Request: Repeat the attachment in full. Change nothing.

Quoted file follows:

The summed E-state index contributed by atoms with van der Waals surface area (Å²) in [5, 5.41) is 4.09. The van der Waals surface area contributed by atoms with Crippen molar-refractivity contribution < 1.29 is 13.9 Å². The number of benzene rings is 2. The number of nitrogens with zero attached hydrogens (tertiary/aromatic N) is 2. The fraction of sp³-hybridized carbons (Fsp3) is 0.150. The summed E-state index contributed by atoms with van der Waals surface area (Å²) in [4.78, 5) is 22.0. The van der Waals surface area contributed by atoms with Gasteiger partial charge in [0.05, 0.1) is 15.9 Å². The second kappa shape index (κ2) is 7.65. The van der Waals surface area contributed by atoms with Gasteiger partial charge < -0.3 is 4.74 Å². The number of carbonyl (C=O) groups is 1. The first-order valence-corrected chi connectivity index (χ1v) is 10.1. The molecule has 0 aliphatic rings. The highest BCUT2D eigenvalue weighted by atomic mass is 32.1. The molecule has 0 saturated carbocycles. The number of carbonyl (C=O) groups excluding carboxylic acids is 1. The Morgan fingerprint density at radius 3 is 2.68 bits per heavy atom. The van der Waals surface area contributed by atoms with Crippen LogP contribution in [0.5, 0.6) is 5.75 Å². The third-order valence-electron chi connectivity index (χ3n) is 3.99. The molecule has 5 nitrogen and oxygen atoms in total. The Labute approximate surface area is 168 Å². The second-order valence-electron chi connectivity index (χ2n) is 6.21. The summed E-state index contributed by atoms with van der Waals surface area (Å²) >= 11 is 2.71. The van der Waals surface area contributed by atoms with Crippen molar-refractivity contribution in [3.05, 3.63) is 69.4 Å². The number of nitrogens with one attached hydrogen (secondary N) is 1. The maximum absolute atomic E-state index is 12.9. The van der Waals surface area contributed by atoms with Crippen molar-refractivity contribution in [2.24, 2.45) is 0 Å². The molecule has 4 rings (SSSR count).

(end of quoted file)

The summed E-state index contributed by atoms with van der Waals surface area (Å²) in [5, 5.41) is 4.09. The van der Waals surface area contributed by atoms with Crippen molar-refractivity contribution < 1.29 is 13.9 Å². The number of benzene rings is 2. The number of nitrogens with zero attached hydrogens (tertiary/aromatic N) is 2. The fraction of sp³-hybridized carbons (Fsp3) is 0.150. The summed E-state index contributed by atoms with van der Waals surface area (Å²) in [4.78, 5) is 22.0. The van der Waals surface area contributed by atoms with Gasteiger partial charge in [0.05, 0.1) is 15.9 Å². The second kappa shape index (κ2) is 7.65. The van der Waals surface area contributed by atoms with Gasteiger partial charge < -0.3 is 4.74 Å². The number of carbonyl (C=O) groups is 1. The first-order valence-corrected chi connectivity index (χ1v) is 10.1. The molecule has 0 aliphatic rings. The highest BCUT2D eigenvalue weighted by atomic mass is 32.1. The molecule has 0 saturated carbocycles. The number of carbonyl (C=O) groups excluding carboxylic acids is 1. The Morgan fingerprint density at radius 3 is 2.68 bits per heavy atom. The van der Waals surface area contributed by atoms with Crippen LogP contribution in [0.5, 0.6) is 5.75 Å². The third-order valence-electron chi connectivity index (χ3n) is 3.99. The molecule has 5 nitrogen and oxygen atoms in total. The Labute approximate surface area is 168 Å². The second-order valence-electron chi connectivity index (χ2n) is 6.21. The summed E-state index contributed by atoms with van der Waals surface area (Å²) >= 11 is 2.71. The van der Waals surface area contributed by atoms with Crippen molar-refractivity contribution in [3.05, 3.63) is 69.4 Å². The number of nitrogens with one attached hydrogen (secondary N) is 1. The maximum absolute atomic E-state index is 12.9. The van der Waals surface area contributed by atoms with Crippen molar-refractivity contribution in [2.24, 2.45) is 0 Å². The molecule has 4 rings (SSSR count).